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Old 06-23-2009, 03:51 AM   #1
gautamshaw
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Basic linux questions


1> What is the difference between UNIX and LINUX ?

2> What is the difference between virtual memory and swap space?

3> What is the difference between antivirus and firewall?

4> What is the purpose of /proc file system?
 
Old 06-23-2009, 03:52 AM   #2
kirukan
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search google may be you can get better idea about these

Last edited by kirukan; 06-23-2009 at 03:54 AM.
 
Old 06-23-2009, 04:00 AM   #3
gautamshaw
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i did but i cant get the exact answers.
so wud u please help me out?
 
Old 06-23-2009, 04:16 AM   #4
FredGSanford
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Unix v Linux...

Virtual memory is a system that is totally integrated into the system and can never be disabled. Applications never access physical memory directly but only through the memory management hardware of the processor. Virtual memory is essentially a marriage of the processor, physical memory, and the disk drive. Frequently accessed data is stored in RAM with the remainder on disk. By this means the system provides a virtual environment to applications that is independent of physical resources. A system with more RAM will perform better because more data can be stored in the faster physical memory. The complete virtual memory system is totally transparent to applications.

Difference...

Overview of Proc

I hope this helps.
 
Old 06-23-2009, 04:22 AM   #5
colucix
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Q) What is the difference between doing homework by yourself and asking people to do your homework for you?
 
Old 06-23-2009, 04:26 AM   #6
micxz
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1.5 What are the differences between Linux and UNIX?

Command-line-wise, almost none, although this has been changing (for better or worse). Linux has a much larger market appeal and following than any commercial UNIX. GUI-wise there are also no major differences--Linux, as most other UNIXes, uses an X-Windowing system.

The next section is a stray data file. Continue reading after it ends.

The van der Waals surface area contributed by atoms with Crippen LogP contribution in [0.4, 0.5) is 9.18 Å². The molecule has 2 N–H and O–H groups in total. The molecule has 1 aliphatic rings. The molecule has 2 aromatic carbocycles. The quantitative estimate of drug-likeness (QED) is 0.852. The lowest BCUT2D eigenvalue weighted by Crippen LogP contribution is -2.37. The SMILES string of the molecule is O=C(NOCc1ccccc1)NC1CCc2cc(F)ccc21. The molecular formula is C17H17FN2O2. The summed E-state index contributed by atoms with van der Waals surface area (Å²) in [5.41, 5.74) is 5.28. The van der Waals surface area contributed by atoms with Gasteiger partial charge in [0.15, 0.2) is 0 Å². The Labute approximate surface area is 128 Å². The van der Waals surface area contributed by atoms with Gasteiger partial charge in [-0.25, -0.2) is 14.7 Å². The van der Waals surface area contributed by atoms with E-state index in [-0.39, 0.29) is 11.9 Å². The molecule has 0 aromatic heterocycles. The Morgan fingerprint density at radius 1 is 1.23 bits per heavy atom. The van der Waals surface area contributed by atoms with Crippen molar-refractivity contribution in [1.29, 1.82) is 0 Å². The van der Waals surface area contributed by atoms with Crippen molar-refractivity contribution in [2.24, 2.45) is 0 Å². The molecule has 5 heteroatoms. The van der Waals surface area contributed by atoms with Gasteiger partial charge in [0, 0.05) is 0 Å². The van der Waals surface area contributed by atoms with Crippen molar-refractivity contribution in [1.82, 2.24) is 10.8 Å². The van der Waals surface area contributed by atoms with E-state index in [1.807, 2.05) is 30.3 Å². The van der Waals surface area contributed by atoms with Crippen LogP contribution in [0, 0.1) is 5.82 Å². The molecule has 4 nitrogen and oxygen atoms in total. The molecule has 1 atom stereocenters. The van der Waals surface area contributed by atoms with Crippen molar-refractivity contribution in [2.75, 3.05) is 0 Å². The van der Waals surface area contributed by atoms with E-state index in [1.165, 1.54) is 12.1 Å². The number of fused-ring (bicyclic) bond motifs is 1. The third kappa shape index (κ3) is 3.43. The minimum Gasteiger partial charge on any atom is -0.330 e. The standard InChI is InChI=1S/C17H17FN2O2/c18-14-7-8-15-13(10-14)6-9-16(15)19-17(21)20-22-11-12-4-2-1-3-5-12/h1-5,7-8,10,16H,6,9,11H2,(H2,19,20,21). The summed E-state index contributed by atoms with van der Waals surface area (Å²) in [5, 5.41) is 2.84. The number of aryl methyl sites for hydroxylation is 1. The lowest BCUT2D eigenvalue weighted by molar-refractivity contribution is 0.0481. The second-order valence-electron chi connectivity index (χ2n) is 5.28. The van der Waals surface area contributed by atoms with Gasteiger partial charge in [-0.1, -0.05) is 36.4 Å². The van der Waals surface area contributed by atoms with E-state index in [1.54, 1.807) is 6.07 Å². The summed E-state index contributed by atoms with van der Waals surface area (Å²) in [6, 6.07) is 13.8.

The major differences:

*

Linux is free, while many UNICES (this is supposed to be the plural of UNIX), are very expensive. The same for applications--many good applications are available on Linux free. Even the same commercial application (if you wanted to buy one) typically costs much more for a commercial UNIX than for Linux.
*

Linux runs on many hardware platforms, the commodity Intel-x86/IBM-spec personal computers being the most prominent. In contrast, a typical UNIX is proprietary-hardware-bonded (and this hardware tends to be much more expensive than a typical PC clone).
*

With Linux, you are in charge of your computer, whereas on most UNICES you are typically confined to be an "l-user" (some administrators pronounce it "loser").
*

Linux feels very much like DOS/Win in the late 80s/90s, but is much sturdier and richer, while a typical UNIX account feels like a mainframe from the 60s/70s.
*

Some UNICES may be more mature in certain areas (for example, security, some engineering applications, better support of cutting-edge hardware). Linux is more for the average Joe who wants to run his own server or engineering workstation.

---------------------------------------------------------

/proc filesystem contains entirely illusionary files. They don't really exist on the disk and don't take up any space there (although ls -l will show their size). When viewing them, you really access information stored in the memory. It is used to access information about the system.

FROM:
http://linux-newbie.sunsite.dk/html/lnag.html
 
Old 06-23-2009, 05:16 AM   #7
salasi
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You will have read the statute of limitations with regard to homework questions; as, by implication, you seem to have admitted that this is homework. So:

Quote:
1> What is the difference between UNIX and LINUX ?
There is an L in LINUX and not in UNIX. That has a hex value of 4C.

Quote:
2> What is the difference between virtual memory and swap space?
Too easy; swap space is space that can be used to swap to and virtual memory isn't. (Oh, go on; its memory but it isn't real memory because its virtual.)


Quote:
3> What is the difference between antivirus and firewall?
Well the answer to this should be antivirus is against viruses and a firewall is against fires, but it isn't. The first of those is correct, but the second is more metaphorical, as fire itself doesn't move down cables particularly well.

Quote:
4> What is the purpose of /proc file system?
I'm afraid that here I have failed to find a flip answer for you. The best I can say is that on a system on which everything is a file, if you have a system in which are trying to organise things the organisation is going to have to be representable as a filesystem, isn't it? So it couldn't really have been anything else and fulfilled its purpose within the philosophy of the system.

Please note that homework is not 'banned', but if you want helpful answers you will have to say what you have tried, where you are stuck and expect answers that prod you in the right direction rather than anything you can submit to your tutor for points.

HTH
 
  


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